11 min read

The Fascists are Calling from Inside the House

The Fascists are Calling from Inside the House
The Palazzo Braschi with Mussolini and "SI" facade.
Yes, this was an actual thing. No, it didn’t raise enough questions at the time. Yes, I am imagining it with a little wisp of hair right now.

I wrote this several days before Trump’s second impeachment trial, and well before his second acquittal. I haven’t altered much of this post in response to it because it is a rather timeless look at the particular context of our fascism in this country and others. I will say that I am deeply concerned about several things: Trump’s lawyers, once they figured out their asses from a hole in the ground, were not playing defense—they were running the early ads of his next campaign; the GOP falling back into line with Trump after a very temporary “it’s complicated” moment, which I’ll talk about a little more below; and, though this is minor, Don Jr. mimicking his father’s delivery and movements in a recent video, which strikes me as obvious but will also probably work on Trump’s followers for when the real thing finally keels over.

I mentioned last week that we're in a precarious position with regards to fascism. I'm sorry to report that hasn't changed in seven days’ time. Despite the lack of gnashing of teeth from the far-right for the past week or so—which feels like a few months in 2021 time—our democracy is still at great risk, and that's not going away anytime soon.

As I see it, there are two main reasons for concern:

  1. The fascists have insider support. Whether there is a whole cadre of would-be insurrectionists in government, or just Boebert and Taylor-Greene, this issue is bigger than QAnon.
  2. The movement has oxygen. January 6th gave these people a battle, history, martyrs, and villains. Most importantly, it let them know something like this was possible.

So, let’s look at these two issues, and couch them in the historical context of previous fascist coups so that we might guess what can come next. (There are several dozen podcasts on this, btw. I’d start with Behind the Insurrections, and then listen to them narrate Ben Shapiro’s novel because it is hilariously bad.)

Mussolini’s March on Rome

In October of 1922, Benito Mussolini, already the head of the Fascist Party and given a seat in government, announced that he and 30,000 fascists would march on Rome to take power over all of Italy. Mussolini himself hung out in Milan while everyone else marched, but by their arrival, Mussolini and his party had flexed enough muscle across the country to spook Italian leadership. The Prime Minister, Luigi Facta, resigned but remained in office (yeah, whatever), and attempted to get the king, Victor Emmanuel III, to order a state of siege to combat the 30,000 blackshirts doing their fascist thing around town. The king refused, and made Mussolini Prime Minister.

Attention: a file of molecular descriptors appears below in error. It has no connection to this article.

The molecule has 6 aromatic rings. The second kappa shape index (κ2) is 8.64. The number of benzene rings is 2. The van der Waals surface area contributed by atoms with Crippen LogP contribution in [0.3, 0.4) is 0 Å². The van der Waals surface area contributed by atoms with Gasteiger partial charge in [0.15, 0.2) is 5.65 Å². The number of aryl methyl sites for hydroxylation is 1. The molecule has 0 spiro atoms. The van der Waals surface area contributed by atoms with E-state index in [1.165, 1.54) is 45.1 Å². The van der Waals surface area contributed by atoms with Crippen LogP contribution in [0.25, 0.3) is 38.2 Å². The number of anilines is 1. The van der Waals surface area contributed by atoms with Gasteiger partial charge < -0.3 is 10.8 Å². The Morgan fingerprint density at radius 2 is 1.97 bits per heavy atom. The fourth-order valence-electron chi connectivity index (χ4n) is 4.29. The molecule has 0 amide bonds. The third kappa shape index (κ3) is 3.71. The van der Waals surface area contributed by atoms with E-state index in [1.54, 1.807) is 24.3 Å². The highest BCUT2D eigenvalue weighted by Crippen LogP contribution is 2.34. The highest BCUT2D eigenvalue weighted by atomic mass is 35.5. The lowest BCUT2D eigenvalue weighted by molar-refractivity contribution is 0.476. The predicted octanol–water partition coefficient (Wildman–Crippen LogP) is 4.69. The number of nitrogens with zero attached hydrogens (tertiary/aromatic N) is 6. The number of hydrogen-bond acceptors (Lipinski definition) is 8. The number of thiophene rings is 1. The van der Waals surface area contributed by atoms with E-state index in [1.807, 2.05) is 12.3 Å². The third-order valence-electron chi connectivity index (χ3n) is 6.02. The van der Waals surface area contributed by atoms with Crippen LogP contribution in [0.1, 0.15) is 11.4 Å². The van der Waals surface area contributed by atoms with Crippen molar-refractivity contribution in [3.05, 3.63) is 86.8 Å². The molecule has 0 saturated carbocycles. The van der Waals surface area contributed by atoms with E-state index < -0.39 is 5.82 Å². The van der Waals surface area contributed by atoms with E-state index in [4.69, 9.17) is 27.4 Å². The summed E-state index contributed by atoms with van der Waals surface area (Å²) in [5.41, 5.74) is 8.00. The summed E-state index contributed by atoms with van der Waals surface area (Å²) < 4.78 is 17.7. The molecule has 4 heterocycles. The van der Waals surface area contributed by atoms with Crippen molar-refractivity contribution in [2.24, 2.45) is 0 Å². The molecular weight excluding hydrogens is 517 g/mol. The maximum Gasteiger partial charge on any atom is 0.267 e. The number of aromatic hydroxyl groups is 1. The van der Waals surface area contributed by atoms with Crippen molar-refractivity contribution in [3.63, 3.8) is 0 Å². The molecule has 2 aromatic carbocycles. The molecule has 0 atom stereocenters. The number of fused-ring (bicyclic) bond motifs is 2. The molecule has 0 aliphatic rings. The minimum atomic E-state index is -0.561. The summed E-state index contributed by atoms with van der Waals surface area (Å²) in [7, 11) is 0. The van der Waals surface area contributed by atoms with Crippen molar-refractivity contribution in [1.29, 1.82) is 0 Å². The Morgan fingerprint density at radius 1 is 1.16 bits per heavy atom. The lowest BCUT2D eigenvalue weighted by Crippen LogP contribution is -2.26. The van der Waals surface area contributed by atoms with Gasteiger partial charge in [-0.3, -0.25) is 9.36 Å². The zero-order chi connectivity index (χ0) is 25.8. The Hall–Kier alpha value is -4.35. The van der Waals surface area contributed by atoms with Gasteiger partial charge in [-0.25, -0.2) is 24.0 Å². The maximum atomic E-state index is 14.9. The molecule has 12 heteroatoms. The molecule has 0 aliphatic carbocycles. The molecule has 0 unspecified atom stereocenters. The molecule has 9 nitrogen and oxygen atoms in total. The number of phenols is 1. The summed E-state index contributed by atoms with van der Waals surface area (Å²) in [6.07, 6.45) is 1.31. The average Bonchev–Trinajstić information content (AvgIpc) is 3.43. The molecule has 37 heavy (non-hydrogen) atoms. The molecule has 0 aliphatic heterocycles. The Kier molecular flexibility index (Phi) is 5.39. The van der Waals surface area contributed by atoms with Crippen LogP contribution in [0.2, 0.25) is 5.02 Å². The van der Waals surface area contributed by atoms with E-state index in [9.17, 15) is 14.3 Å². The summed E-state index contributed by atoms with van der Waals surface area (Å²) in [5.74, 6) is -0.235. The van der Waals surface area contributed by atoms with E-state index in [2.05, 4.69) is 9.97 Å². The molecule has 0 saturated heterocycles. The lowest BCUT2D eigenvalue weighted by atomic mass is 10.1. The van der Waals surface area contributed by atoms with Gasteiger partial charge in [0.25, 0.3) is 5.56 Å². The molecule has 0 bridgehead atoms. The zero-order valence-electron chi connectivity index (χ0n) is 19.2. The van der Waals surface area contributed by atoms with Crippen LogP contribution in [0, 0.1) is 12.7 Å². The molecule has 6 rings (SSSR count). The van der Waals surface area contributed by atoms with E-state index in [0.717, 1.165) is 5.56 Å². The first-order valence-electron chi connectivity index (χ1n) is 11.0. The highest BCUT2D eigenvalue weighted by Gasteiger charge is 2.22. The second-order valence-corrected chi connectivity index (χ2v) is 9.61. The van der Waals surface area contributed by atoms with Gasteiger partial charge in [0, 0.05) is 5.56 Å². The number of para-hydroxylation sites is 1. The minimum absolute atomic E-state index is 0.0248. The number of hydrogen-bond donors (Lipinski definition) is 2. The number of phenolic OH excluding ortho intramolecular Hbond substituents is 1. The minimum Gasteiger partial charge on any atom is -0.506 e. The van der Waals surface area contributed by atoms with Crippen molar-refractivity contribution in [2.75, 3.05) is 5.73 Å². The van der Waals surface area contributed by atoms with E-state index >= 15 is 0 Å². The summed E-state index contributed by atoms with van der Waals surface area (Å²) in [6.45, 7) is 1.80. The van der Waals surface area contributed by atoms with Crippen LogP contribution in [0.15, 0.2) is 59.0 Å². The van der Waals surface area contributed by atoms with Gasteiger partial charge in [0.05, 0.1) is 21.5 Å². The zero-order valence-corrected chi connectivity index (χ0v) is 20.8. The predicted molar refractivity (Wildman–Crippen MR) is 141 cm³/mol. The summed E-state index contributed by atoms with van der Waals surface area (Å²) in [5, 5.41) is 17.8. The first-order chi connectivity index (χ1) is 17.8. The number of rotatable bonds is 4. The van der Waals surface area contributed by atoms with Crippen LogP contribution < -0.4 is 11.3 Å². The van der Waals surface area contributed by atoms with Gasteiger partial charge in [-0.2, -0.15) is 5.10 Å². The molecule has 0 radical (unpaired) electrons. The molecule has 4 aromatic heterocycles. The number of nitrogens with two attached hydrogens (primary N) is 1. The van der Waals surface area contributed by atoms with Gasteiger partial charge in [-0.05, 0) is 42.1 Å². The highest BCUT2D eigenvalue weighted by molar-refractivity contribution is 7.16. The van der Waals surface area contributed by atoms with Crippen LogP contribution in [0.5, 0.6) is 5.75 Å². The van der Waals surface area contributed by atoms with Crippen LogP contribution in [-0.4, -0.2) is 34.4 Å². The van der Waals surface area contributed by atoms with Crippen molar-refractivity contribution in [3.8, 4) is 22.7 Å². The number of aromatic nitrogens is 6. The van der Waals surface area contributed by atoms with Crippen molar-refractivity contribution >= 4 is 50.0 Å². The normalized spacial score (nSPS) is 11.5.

There was, at the time, a significant leftist population in Italy—and Europe in general. Socialists were everywhere, and not always without political clout themselves. In Italy, the powers that be chose fascism as a more economically safe choice for the rich, and this explains, in part, why the Italian government eventually handed itself over to Mussolini. Mussolini, naturally, would make himself dictator only a few years after becoming Prime Minister.

Hitler’s Beerhall Putsch

Influenced by Mussolini’s power grab in Italy, Hitler attempted his own coup in Munich. In early November of 1923, Hitler and 600 Nazis surrounded the Bürgerbräukeller beerhall, wherein were some 3,000 people and various politicians. Hitler waltzed in and said, among other things, that the revolution had begun (it had not). He and Nazi leadership attempted to convince the politicians in attendance to join their side, but after numerous critical miscommunications and blunders, the putsch crumbled. In a last gasp the next morning, 2,000 Nazis marched through Munich until they were met by soldiers, who opened fire. 16 Nazis were killed, and Hitler was wounded and later tried for treason.

Despite the failure of the putsch, and the treason, Hitler had set the stage for his own victory. He was given an extremely light prison sentence, and through his trial, airtime. He wrote Mein Kampf while imprisoned and was promptly allowed to reform the Nazi party on his release. The killing of the 16 Nazis, meanwhile, had begun the mythos that would surround the movement.

The Homebrew Coup

Common to both the above coups is sympathy or outright support from the government that preceded them. Victor Emmanuel knew Mussolini was coming, and knew that the fascists were amassing power. While Hitler and the Nazis failed in their outright coup, they were given virtually no punishment.

If Trump were to announce a March on Washington from Mar-a-Lago, you can bet he’d find 30,000 fascists willing to make the trip.

For fascism, inaction is tacit approval. Leniency is approval. And approval, historically, does not end with a movement quietly retreating into the night. When we look at the fallout of the 1/6 Insurrection, we see a lot of immediate condemnation, but not a lot of follow-through.

  • The Insurrection’s demagogue, Trump, has been acquitted for his role.
  • While more are surely coming, only about 1/4 of those who literally broke into the Capitol have seen charges. Law enforcement has strongly considered backing down on the remainder.